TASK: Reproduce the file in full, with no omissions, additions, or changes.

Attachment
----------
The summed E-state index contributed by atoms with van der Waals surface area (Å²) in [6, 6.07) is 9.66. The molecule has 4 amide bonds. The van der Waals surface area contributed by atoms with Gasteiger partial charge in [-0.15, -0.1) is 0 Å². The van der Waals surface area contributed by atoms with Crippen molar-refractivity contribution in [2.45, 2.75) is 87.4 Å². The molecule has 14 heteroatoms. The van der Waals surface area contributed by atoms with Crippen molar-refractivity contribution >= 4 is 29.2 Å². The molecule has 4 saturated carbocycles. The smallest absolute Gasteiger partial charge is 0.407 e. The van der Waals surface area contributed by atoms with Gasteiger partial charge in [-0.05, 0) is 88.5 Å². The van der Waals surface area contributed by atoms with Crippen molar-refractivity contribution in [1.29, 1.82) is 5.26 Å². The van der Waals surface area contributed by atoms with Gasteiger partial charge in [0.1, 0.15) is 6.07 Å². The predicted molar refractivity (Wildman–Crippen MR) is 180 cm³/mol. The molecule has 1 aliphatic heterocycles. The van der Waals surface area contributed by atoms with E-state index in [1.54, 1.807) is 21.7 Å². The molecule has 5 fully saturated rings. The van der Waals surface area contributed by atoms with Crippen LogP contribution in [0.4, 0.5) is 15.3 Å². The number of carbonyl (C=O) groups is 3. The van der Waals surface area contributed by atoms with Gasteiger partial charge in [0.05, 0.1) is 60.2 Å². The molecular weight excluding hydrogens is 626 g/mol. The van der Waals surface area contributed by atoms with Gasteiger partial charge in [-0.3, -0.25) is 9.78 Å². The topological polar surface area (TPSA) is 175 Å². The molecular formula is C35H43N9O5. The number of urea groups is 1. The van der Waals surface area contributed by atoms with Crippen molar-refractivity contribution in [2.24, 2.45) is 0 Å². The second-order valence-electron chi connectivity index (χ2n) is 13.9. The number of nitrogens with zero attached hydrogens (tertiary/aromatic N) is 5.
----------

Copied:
The summed E-state index contributed by atoms with van der Waals surface area (Å²) in [6, 6.07) is 9.66. The molecule has 4 amide bonds. The van der Waals surface area contributed by atoms with Gasteiger partial charge in [-0.15, -0.1) is 0 Å². The van der Waals surface area contributed by atoms with Crippen molar-refractivity contribution in [2.45, 2.75) is 87.4 Å². The molecule has 14 heteroatoms. The van der Waals surface area contributed by atoms with Crippen molar-refractivity contribution >= 4 is 29.2 Å². The molecule has 4 saturated carbocycles. The smallest absolute Gasteiger partial charge is 0.407 e. The van der Waals surface area contributed by atoms with Gasteiger partial charge in [-0.05, 0) is 88.5 Å². The van der Waals surface area contributed by atoms with Crippen molar-refractivity contribution in [1.29, 1.82) is 5.26 Å². The van der Waals surface area contributed by atoms with Gasteiger partial charge in [0.1, 0.15) is 6.07 Å². The predicted molar refractivity (Wildman–Crippen MR) is 180 cm³/mol. The molecule has 1 aliphatic heterocycles. The van der Waals surface area contributed by atoms with E-state index in [1.54, 1.807) is 21.7 Å². The molecule has 5 fully saturated rings. The van der Waals surface area contributed by atoms with Crippen LogP contribution in [0.4, 0.5) is 15.3 Å². The number of carbonyl (C=O) groups is 3. The van der Waals surface area contributed by atoms with Gasteiger partial charge in [0.05, 0.1) is 60.2 Å². The molecular weight excluding hydrogens is 626 g/mol. The van der Waals surface area contributed by atoms with Gasteiger partial charge in [-0.3, -0.25) is 9.78 Å². The topological polar surface area (TPSA) is 175 Å². The molecular formula is C35H43N9O5. The number of urea groups is 1. The van der Waals surface area contributed by atoms with Crippen molar-refractivity contribution in [2.24, 2.45) is 0 Å². The second-order valence-electron chi connectivity index (χ2n) is 13.9. The number of nitrogens with zero attached hydrogens (tertiary/aromatic N) is 5.